The East Bloomfield Historical Society is planning a Ghost Walk in October
BLOOMFIELD — When Deacon John Adams, one of the first settlers to arrive in East Bloomfield, died in 1793, was he buried in the village’s original pioneer cemetery? Were Adams’ remains and other early burials ever actually moved to the "new" East Bloomfield Cemetery on the other side of the village green in 1838?
That is the year when the East Bloomfield Academy — now the East Bloomfield Historical Society building — was built near the first cemetery’s site, not far from the First Congregational Church. There is a monument in the later cemetery listing the names of the individuals who were buried in the pioneer cemetery, but questions about the whereabouts of the bodies of the village’s earliest burials persist.
Such intriguing and mystifying historical stories will be part of a new Ghost Walk fundraising event planned for this fall by the East Bloomfield Historical Society and the East Bloomfield Cemetery Association. Meanwhile, event planners from the two nonprofit organizations are eager to hear more stories about the village’s and town’s past that include ghostly references.
“We want to collect all the local ghost stories,” said Judi Stewart, historical society president and the town historian. “They’re so much fun, and a big part of the fascinating lore of the village and town. We encourage residents with a good ghost story to share it with us.”
And don't spare any of the details, Stewart said.
There are already some strange tales from the past, such as the account of an ex-mayor who mysteriously dropped dead on the street where churchgoers found him the next day.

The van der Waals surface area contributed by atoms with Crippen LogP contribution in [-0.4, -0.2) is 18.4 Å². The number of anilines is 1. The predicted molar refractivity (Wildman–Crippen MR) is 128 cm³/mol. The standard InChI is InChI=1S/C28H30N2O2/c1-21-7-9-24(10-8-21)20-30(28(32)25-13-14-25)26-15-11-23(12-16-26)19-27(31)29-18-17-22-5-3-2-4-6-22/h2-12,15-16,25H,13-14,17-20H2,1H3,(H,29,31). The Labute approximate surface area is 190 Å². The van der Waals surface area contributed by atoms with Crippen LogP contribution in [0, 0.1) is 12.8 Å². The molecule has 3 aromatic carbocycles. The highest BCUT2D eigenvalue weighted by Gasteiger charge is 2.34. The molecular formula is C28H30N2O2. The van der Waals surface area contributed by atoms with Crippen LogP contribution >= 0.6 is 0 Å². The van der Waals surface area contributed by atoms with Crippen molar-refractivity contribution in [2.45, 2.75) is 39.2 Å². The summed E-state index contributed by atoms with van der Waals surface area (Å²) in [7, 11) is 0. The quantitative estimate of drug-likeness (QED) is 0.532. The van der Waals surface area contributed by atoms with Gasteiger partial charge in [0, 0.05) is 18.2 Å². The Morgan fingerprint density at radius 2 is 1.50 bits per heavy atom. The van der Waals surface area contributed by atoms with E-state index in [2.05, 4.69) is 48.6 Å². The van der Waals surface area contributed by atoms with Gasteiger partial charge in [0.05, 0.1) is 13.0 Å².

Also, residents have told of overhearing the angel Gabriel, on the weathervane high atop the First Congregational Church, whispering to the Union soldier who looks out from the tall Civil War monument in Elton Park, the village green. Two-hundred-year old homes and buildings in town feature rappings, beds unmade, tables quaking, and strange children suddenly appearing and then disappearing.
The Ghost Walk, planned for Oct. 27 and 28, will be a family-friendly event, concentrating on a walkable area around Elton Park, from the First Congregational Church and the historical society’s Academy building to the Methodist Church and into the cemetery on the northeast corner of the park.
The event will showcase some of the town’s historic architecture and acquaint more people with the historical society and the cemetery association, according to Paul Hudson, the cemetery organization’s president.
“That small group has taken care of our beautiful 1838 cemetery for ages and people know nothing about them,” Hudson said.
Contact Judi Stewart, president of the East Bloomfield Historical Society, at 585-657-7244 or email email@example.com, for more information on the event.